Figure 4. Aerial stem rot symptoms caused by Pectobacterium species.
Fig. 4a Aerial stem rot symptoms on potato stems.  Symptoms can be distinguished from blackleg as infections develop on stems and then spread outwards up and down the stem. Fig 4b. Lesions may be confined to just one side of the stem as opposed to blackleg where the whole stem is killed.

Management of bacterial diseases

The management options for control of these two species (Pectobacterium and Dickeya) are limited, but are the same regardless of the species. Early season management relies on good seed health practices such as planting certified seed and using a good seed treatment to prevent seed piece decay. Research at the UI has shown that copper sprays applied weekly starting at row closure can provide some protection against aerial stem rot in very susceptible potato varieties. Late in the season, practices that reduce exposure to damage during harvest, storage and post-storage are important in the control of soft rots. These were reviewed by Knowles and Plissey (2007) and included a checklist of pre-harvest factors such as washing digging equipment, timing of crop desiccation (dependent on canopy and tuber maturity), storage preparation including inspection, repair and cleaning of insulation, ducts, fans and humidifiers, doors, sensors and control panels. Modifications to harvest equipment are important factors in managing soft rot bacteria and other pathogens that enter through damaged tuber periderm, such as late blight, pink rot and Pythium. Knowles and Plissey (2007) identified the harvester as being the major source of mechanical damage to tubers and made recommendations that could reduce damage. These included adjustments to the digging blade, reducing drop heights, and use of padding on hard surfaces to decrease bruising. The potential for damage continues from harvest to loading of tubers onto bulk trucks and to the storage-bin piler, and similar recommendations based on the use of improved padding and flow speeds were made. Preferably, crops should be harvested when tuber pulp temperature is in the range 45 - 65°F, to eliminate temperature gradients which can promote the development of condensation that in turn enhance the conditions that are conducive for the development of soft rot. Some other important factors that reduce the risk of soft rot developing during the early storage period include:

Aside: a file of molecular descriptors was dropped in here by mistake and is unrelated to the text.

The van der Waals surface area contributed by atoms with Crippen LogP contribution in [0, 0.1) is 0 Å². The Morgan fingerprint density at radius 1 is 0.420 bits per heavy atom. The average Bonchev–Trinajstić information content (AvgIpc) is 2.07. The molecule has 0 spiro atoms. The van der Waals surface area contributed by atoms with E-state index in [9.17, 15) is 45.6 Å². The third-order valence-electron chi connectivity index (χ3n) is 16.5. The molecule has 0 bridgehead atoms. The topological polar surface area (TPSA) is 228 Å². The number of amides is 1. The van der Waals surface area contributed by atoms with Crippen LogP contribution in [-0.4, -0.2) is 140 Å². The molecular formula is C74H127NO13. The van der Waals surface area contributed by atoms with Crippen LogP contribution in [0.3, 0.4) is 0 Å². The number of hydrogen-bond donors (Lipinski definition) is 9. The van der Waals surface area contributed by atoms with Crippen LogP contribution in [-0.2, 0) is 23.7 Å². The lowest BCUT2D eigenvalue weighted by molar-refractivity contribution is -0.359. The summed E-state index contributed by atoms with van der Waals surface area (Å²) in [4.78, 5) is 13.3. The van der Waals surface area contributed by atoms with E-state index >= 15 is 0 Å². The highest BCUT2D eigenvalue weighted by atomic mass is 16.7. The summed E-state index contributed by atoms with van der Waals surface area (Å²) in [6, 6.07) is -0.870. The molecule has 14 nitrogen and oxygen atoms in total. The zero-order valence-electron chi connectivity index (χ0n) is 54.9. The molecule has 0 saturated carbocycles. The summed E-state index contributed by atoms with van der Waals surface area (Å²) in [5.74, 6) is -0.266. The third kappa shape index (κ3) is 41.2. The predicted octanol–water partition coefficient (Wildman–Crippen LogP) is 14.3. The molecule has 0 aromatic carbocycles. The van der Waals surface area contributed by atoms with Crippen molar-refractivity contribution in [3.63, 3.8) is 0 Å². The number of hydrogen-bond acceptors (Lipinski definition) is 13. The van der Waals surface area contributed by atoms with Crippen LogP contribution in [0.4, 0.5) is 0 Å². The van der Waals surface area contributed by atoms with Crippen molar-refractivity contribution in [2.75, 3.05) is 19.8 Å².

• Limiting the pile size to a height of 16 – 18 ft
  • Quickly cooling the tubers to the final storage temperature (37, 41, 45 and 50°F for seed, table-stock, French fry and chip processing, respectively
  • Fans run to dry the tubers as much as possible
  • Do not harvest low spots or other areas that have elevated levels of tuber decay
  • Sort out rot during storage filling, aiming to keep infection levels below 3%.
  • Pile high risk lots in areas of the storage that can be removed quickly if rot begins to develop
  • Daily monitoring for high-risk areas with elevated temperature and/or moisture

Diagnostic testing

Until relatively recently, detection and identification of the soft rot bacteria Pectobacterium and Dickeya species depended solely on the isolation of viable bacterial cells on semi-selective media followed by serological and biochemical analyses, bioassays and microscopic observations. However, in the past couple of years there has been a big push to develop molecular methods for the detection and discrimination between the different species of Pectobacterium and Dickeya. There are now multiple PCR-based tests available for the detection and identification of soft rot bacteria down to the species level, but few have been extensively tested and validated in the US. At the University of Idaho we are testing the latest real-time PCR primers to detect and distinguish between Pectobacterium and Dickeya species and also species specific primers to differentiate between D. dianthicola and D. solani. As these primers for Dickeya were developed in Europe they still need to be validated for use against any Dickeya isolates found in Idaho. If you are having a problem with soft rot please send samples to UI Aberdeen, or your nearest UI research center for diagnosis.